Reducing Restore Times In A Disaster

It is the moment all system administrators dread, the whole systems down.

It may be a VM Ware purple screen of death on multiple hosts, a dead SAN or any number of other critical system failures. The net result is the same, the whole system is down and you need to start restoring data to backup systems fast.

Assuming you don’t have a warm standby system ready to go (which most companies don’t) your recovery is probably going to involve restoring a lot of data. Email systems, SQL databases, file systems and more. The biggest and most crucial of which is likely to be the file system.

Typically this will hold years upon year’s worth of data in a mass of files and it all needs to be restored at the same time. Even with the quickest backup solutions restoring 1TB of data can take a long time, hours in fact. Often the limitation isn’t the backup system itself, but rather the system the files are being restored too. Hitting the fairly common 4 hour recovery time objective is frequently impossible given the volume of the data to be restored.

What if you could restore only the most recently used files, skipping all the older files that your users don’t immediately care about in the face of a disaster? ‘Phil’ from Sales only wants one document at that moment in time, he just wants the PowerPoint show he finished at 2am in preparation for the client presentation that afternoon. He doesn’t care about sales figures from 5 years ago or the photos from the Christmas party last year.

There is a much smarter way to handle this situation, implement an archiving solution for your file system. A good solution will let you archive all your old files off to second line storage (the old NAS box in the corner of the server room maybe?) whilst leaving stubs behind in place of the files that have been moved.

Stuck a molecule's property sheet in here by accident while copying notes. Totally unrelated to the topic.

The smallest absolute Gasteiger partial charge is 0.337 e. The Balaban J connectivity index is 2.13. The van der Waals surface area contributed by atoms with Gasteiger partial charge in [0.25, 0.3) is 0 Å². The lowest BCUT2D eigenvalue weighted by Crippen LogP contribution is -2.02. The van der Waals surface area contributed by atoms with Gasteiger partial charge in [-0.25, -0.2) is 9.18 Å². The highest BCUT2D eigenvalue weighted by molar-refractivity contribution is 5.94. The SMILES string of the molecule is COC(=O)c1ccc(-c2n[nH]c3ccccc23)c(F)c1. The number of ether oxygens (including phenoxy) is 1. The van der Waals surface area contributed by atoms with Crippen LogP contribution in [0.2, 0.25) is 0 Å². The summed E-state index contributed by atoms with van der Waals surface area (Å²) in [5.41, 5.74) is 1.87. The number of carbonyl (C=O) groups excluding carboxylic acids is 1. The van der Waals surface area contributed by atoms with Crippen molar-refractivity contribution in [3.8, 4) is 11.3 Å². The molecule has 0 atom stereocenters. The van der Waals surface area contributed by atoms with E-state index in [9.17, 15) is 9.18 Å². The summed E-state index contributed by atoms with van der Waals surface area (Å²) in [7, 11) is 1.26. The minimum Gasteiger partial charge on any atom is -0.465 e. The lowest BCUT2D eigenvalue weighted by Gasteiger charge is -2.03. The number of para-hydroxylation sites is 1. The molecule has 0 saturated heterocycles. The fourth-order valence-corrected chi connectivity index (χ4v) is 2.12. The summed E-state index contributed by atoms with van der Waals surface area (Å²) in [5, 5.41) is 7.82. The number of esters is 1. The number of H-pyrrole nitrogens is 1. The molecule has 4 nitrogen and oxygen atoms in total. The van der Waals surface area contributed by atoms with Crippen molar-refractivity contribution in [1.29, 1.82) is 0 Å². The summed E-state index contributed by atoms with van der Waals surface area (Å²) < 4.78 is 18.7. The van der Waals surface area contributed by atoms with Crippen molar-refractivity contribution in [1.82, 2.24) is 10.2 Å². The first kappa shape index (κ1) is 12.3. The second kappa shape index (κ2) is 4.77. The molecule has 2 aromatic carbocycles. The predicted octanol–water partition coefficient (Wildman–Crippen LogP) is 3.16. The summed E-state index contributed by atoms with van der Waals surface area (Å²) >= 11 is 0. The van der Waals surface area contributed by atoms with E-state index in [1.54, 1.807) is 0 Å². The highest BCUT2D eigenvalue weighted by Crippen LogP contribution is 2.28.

They you can achieve a separation between your recently used files and all the old items that no one (especially Phil at that moment) cares about without impacting your users ability to access the older files if required. Once you have a separation between the old and new files you can back them up separately, meaning that when a disaster comes calling you can restore the recently used files first and then the older items later.

There are a few products on the market that can achieve this, but the archiving product we like best is Archiver.FS from MLtek Software. They are a small UK based businesses who have been developing Archiver.FS for nearly 10 years and they now have a client base that contains the likes of Wells Fargo and GEA. What’s more they have just announced a completely free licensing tier for their product so it definitely has to be worth a look.

There are a whole host of other benefits to deploying an archiving solution including ensuring legal compliance with the Data Protection Act (and upcoming GDPR regulations) as well as extending the service life of expensive first tier storage and reducing backup costs.

So don’t let Phil down and make sure you have his Power Point ready for him in time for his presentation, and who knows he may even buy you a beer to say thanks.

About JhonArthur

HI,I m Fenix Raw and working on SEO for many years and have experience on all SEO tool such as submissions, guest posting, backlinking, link wheel, social bookmarking, and many others. I ensure your dedication, punctuality and honesty from my side.

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